Below you can find details on the towns and cities the easyBus Manchester routes service.
Getting to Know Chester
There are few places in the country that conjure 'old-world charm' quite like Chester - one of Britain's finest heritage cities. It is a historical melting pot that boasts architectural and cultural treasures which continue to delight and enthral visitors, young and old.
The city is the best preserved walled city in England, with walls dating from the Roman occupation and there is no better way to soak up the city's character than taking the two mile walk along them. Some of the city's grandest sights include the Roman Amphitheatre and Chester Cathedral, and the picturesque city centre, with its Tudor-style timber frame buildings, lends the place a spellbinding charm.
Chester's rich blend of heritage and modern delights make it the perfect place to visit, whether you want to enjoy its museums, cruise down the river, or simply hit the vast range of shops for some gentle retail therapy.
Getting to Know Wrexham
Wrexham (Wrecsam) is a charming market town nestled between the Welsh mountains and the lower Dee Valley. The largest town in North Wales, Wrexham is the perfect location for the busy visitor, being only twenty minutes away from the beautiful Welsh hills, and close to numerous parks and historical sites such as the Pontcysyllte Aqueduct.
The town centre blends old and new in such a way that the town's character remains while still serving up an exciting and diverse range of shops, with the markets and arcades still prevalent.
The barracks for the Royal Denbighshire Militia on Regent Street, which was later to become Wrexham's police station, is now the Wrexham County Borough Museum. As well as two galleries devoted entirely to the town's history and its local communities, it is also home to the Royal Welch Fusiliers' archive, whose battalions were stationed there during the First World War. As well as official records, the archive also includes original handwritten documents from recognised members of the RWF, such as Robert Graves, JC Dunn, and Siegfried Sassoon.
Getting to Know Oswestry
Perched proudly on the border of Shropshire, the vibrant market town of Oswestry has long been a magnet for visitors. It's the ideal jumping-off point to begin exploring the breath-taking Welsh countryside, and discover its treasures, such as the stunning Pistyll Rhaeadr waterfall.
Oswestry is a town that is rightfully proud of its timeless character and rich history, and its past blends seamlessly with its modern shops and conveniences. That said, its heart lies with the rich tapestry of myths and legends that surround it, from the tales of King Arthur to the parade of rogues, heroes, poets and musicians that make up the town's colourful history.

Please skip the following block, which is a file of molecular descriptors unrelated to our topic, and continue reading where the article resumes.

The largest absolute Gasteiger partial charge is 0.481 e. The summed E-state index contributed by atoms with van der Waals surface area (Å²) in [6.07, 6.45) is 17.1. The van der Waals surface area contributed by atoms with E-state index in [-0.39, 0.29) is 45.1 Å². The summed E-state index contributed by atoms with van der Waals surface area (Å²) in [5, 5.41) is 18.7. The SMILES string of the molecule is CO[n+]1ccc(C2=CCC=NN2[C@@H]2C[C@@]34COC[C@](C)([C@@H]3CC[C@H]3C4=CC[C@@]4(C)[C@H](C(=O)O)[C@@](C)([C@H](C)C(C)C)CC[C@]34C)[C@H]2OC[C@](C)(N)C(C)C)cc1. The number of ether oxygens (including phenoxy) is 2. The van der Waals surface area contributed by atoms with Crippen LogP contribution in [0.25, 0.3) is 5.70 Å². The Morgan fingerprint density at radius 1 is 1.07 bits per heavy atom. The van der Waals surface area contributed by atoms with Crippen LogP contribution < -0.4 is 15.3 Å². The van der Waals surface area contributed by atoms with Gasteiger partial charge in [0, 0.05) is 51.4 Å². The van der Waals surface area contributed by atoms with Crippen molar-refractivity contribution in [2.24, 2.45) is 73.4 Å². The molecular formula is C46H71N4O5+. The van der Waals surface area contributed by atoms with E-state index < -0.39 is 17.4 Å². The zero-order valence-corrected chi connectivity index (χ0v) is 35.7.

With much to see and do, from the town's markets to the limestone cliffs at Llanymynech or the Oswestry Hill Fort, Oswestry offers something for everyone in an idyllic setting.
Getting to Know Shrewsbury
Not only is Shrewsbury the 8th happiest place to live in the UK, according to a recent vote, but it's also one of England's finest medieval towns. The town seems to have flowers in abundance, and they serve as splashes of colour over Shrewsbury's rich, historical canvas, enhancing its cobbled alleys, squares, and markets.
With over 600 listed buildings, there's little doubt Shrewsbury is one of the country's most impressive heritage towns, but among the spires, churches, and galleries are a number of independent shops that help make the town such an interesting place to visit.
Whether you want to immerse yourself in the quiet splendour of Shrewsbury Abbey or Shrewsbury Castle, or just fancy a relaxing river boat trip, this friendly place will offer you a warm welcome.
Getting to Know Telford
Known as the birthplace of industry, Telford is a thriving commercial town that lays close to the popular scenic tourist destination of Ironbridge Gorge - a UNESCO World Heritage Site.
This contemporary yet green town is a shopper's paradise that is not only jam-packed with shops and services, but notable attractions, from National Trust properties to award-winning golf courses and the Telford steam railway.
While Telford may be a vibrant, modern place, its surrounds boast historic market towns and awe-inspiring countryside, perfect for those who like to walk, ride, or explore and drink in the beauty of the Shropshire Hills.